A big abstract inspired by black holes and the universe
There’s more than a passing thought to the mysteries of black holes and the universe in this painting.
Like many people, the thought of what lies beyond our earth is a life-long attraction.
So whenever I can use that as a theme to paint with, I jump at the chance.
The universe is full of stuff, despite most of being spread out over vast, unimaginable distances. Perhaps it’s the grandeur and mystery of not knowing that drives us on to look ever upwards.
And though this is not strictly anything to do with stellar formations, star nurseries or black holes it is certainly influenced by them. It’s this theme that led me to the colour choices.
Naturally I am bound to base everything around the black and it’s vast emptiness but to leave it at that is a bit of a cop out, so whilst it is always present it’s never the main focus. Instead I prefer to think about some of the more beautiful and exotic images of gas clouds, distant suns and pulsars for the real heart of the painting.
And in the continuing story of the black it’s also been a deliberate ploy to load it towards one side. I’ve done this because I want to make it feel that light is escaping from the dark, empty black.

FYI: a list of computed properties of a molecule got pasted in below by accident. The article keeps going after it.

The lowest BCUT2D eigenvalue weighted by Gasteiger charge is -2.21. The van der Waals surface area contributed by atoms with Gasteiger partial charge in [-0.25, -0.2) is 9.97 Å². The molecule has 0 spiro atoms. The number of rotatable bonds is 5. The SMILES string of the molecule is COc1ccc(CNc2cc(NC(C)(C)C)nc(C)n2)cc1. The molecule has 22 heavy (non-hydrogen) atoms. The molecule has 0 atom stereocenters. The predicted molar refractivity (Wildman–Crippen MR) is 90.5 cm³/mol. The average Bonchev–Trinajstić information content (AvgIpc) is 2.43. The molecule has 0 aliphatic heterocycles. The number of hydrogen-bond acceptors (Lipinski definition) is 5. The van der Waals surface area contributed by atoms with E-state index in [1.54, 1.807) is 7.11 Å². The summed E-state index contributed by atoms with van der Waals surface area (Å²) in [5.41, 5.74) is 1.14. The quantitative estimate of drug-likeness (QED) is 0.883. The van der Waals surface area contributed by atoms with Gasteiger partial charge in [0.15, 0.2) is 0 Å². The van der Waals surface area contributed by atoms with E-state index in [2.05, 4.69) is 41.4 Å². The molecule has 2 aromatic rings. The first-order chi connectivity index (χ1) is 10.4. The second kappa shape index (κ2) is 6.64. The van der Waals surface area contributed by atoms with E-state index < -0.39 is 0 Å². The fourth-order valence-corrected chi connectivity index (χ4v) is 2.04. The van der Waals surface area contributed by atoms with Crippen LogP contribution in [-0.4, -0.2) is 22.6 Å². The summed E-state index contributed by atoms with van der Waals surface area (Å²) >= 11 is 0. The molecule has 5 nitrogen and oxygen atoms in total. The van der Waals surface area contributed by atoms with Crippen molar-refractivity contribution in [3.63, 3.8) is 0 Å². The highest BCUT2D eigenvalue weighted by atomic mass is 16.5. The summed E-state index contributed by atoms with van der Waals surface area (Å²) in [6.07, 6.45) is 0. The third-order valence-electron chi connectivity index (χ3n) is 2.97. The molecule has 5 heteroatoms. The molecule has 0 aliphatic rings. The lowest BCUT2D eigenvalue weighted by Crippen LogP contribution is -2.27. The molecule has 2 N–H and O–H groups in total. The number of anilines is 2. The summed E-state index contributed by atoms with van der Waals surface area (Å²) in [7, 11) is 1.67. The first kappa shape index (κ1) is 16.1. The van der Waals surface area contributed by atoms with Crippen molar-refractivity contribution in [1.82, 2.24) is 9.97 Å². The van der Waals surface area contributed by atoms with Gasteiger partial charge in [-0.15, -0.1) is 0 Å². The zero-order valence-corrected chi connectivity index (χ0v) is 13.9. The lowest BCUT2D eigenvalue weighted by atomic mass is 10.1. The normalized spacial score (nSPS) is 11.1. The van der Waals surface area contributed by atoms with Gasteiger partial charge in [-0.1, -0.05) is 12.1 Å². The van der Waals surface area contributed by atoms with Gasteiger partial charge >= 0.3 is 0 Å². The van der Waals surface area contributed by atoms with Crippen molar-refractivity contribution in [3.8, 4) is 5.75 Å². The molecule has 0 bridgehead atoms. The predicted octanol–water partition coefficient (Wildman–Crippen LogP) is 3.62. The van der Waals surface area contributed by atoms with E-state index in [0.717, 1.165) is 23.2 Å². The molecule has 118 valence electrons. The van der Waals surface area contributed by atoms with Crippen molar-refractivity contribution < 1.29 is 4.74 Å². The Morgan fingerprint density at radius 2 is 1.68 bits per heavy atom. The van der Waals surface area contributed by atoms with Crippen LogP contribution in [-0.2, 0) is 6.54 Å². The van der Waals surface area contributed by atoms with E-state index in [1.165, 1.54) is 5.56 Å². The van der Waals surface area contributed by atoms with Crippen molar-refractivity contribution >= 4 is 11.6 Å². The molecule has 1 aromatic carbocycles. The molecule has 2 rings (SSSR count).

Those dusky purples and splashes of fiery orange leap around on the edge of disappearing – maybe a little like an event horizon in a black hole? Anyway, that’s a critical part of the piece as far as I am concerned.
And so to the shapes. There are twists and turns and circles and drags and then there are drops and drips and all manner of tiny details. And as I have thinned the paint in areas to an almost pastel-like shade you get some incredibly delicate tonal shifts bouncing from one application to another.
In some places it’s deep and in others you can see the weave of the canvas underneath. I like to play with densities and I think that’s become even more relevant given the subject matter of the painting. When I think of dust clouds on one hand and iron cores on the other it’s not difficult to see why I decided the paint needed to be a mixture of light and heavy.
Now this one is going to need both natural light and a decent source of artificial light otherwise it’s going to suck the life from a space (not unlike a black hole then?).
So consider that if you like the painting. Realistically it needs a couple of angled spotlights for the evening and either a skylight or indirect light source during the day.